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A Game of Thrones Boardgame Review

Drew

What does this rating mean?

Posted by Drew on Dec 10, 2015

George R.R Martin’s A Song of Ice and Fire series (or the HBO show Game of Thrones) is all about alliances, betrayal, backstabbing and the cruel climb to the Iron Throne. Game of Thrones (Second Edition) strives to recreate that same feel on your tabletop. It doesn’t just trade on a known property hoping fans will foolishly buy it. Instead, this is a legitimate and substantive game that not only happens to be set in known and popular world, but very much evokes the themes of that world in the players.

In Game of Thrones, the players each take the role of one of the major houses of Westeros (Stark, Lannister, Greyjoy, Baratheon, Martel, and Tyrel). The goal is to gain the iron throne by controlling seven strongholds. But it is a task that cannot be completed alone.

Like many of the sinister and devious plots in the novels, Game of Thrones is all about diplomacy, brinksmanship and betrayal. Players are encouraged to make alliances with and against their competitors. Only with the help of other houses can any player hope to win. But the other houses are trying for victory as well, and there will be only one winner. So every alliance will break at some point.

What makes the game unique, and really gives punch to the betrayal, is that each round, the players select a number of order disks to place in regions where they control units. Order disks might command troops in that region to defend, consolidate power, or march on other territories. But the most critical, is the support token.

If I direct my troops in a region to Support, then they can lend their entire combat strength to any conflict occurring in an adjacent region. And can do so at absolutely no risk. No matter how the fight goes, my supporting troops are not hurt, do not get routed, and otherwise are just fine and dandy. Further, I can freely lend support to either side in the fight.

Now, if I have an alliance with someone, then perhaps I throw my support that way. I establish our friendship and hope that he will do the same for me on a future engagement. Or, perhaps I think my fellow is getting a little too close to the Iron Throne for my liking. And I suddenly switch my support at the last moment, changing the battle from an easy victory to a crushing defeat.

Or, perhaps even more cunningly, I let him know that I’ll be supporting him in the assault. But instead of playing a support token, I play a march order. Not only is he without my assistance in the battle, but now my troops can march in and attack whoever won. Suddenly, that castle he though he earned by combat falls to me, his (former) ally.

Even after the tokens are revealed, it often isn’t obvious that betrayal will occur. Perhaps I play a march order intending to attack with my troops. It’s next to a mutual foe, but also adjacent to my ally. We take turns executing one order at a time. Sure, I say that I’ll march on our common enemy, but can he trust me not to turn around and march on him?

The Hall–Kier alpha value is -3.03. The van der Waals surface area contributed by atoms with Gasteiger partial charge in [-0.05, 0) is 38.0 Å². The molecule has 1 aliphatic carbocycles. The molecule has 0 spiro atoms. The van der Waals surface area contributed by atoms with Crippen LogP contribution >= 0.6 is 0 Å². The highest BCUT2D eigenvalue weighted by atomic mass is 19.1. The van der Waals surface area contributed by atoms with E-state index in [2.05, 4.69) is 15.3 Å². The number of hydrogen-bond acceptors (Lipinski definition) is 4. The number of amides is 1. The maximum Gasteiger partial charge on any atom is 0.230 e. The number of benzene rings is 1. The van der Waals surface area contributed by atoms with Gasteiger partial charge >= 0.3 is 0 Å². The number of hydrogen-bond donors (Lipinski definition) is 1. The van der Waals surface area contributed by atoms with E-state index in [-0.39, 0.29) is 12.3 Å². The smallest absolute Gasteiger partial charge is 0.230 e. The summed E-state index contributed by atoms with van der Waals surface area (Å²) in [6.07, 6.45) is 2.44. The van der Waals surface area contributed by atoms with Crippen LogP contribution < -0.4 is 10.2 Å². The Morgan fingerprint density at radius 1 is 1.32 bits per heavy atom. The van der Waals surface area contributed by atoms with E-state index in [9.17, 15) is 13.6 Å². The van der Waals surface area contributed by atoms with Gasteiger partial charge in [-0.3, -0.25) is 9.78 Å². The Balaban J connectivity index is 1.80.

There are also wildling attacks, bidding for turn order, and other events that happen from turn to turn. Players can’t focus entirely on military victory and hope to succeed. Instead, they must consolidate their power from time to time. In an abstract way, this represents the gathering of local forces, banner men, and allegiance of minor houses. At times, control of special advantages goes up for auction and they must be obtained by blind bid. But whatever you put forth, you lose – even if you didn’t win the prize. This leads to heart-wrenching decisions – especially for those who failed to consolidate power and have precious few resources to bid.

For the more military minded, players must also balance their armies and supply. In Westeros, it can be somewhat difficult to recruit new units. And, even when recruited, your armies are strictly limited by your supply centers. More supply means larger armies. It is said that amateurs study tactics and generals study logistics. Players must act as generals.

The power and logistic elements are interesting additions and keep the game from being a series of board movements and attacks. But they are hardly the focus and ultimately tangential to the play experience. Instead, the real meat of the game is the ratcheting tension that comes with inevitable betrayal. It’s not a question of if, but when.

But this isn’t a screw-your-neighbor game. The player that simply betrays every agreement immediately finds himself without friends – and without a chance at victory. Instead, like Lord Balich, you must carefully cultivate relationships, keep the ones that help you, and betray the others when the moment is right.

Game of Thrones is on the long side, often taking in excess of three hours with a full compliment of players. But while it can make the game logistically challenging to get to the table, it also makes it that much more rewarding. The tension starts at a low simmer, but then slowly begins to boil. By game end, relationships you’ve spent hours tending are ripe for harvest. Because of the spiteful nature built into the game, you’re going to want to play this with more mature gamers who can handle those crushing changes.


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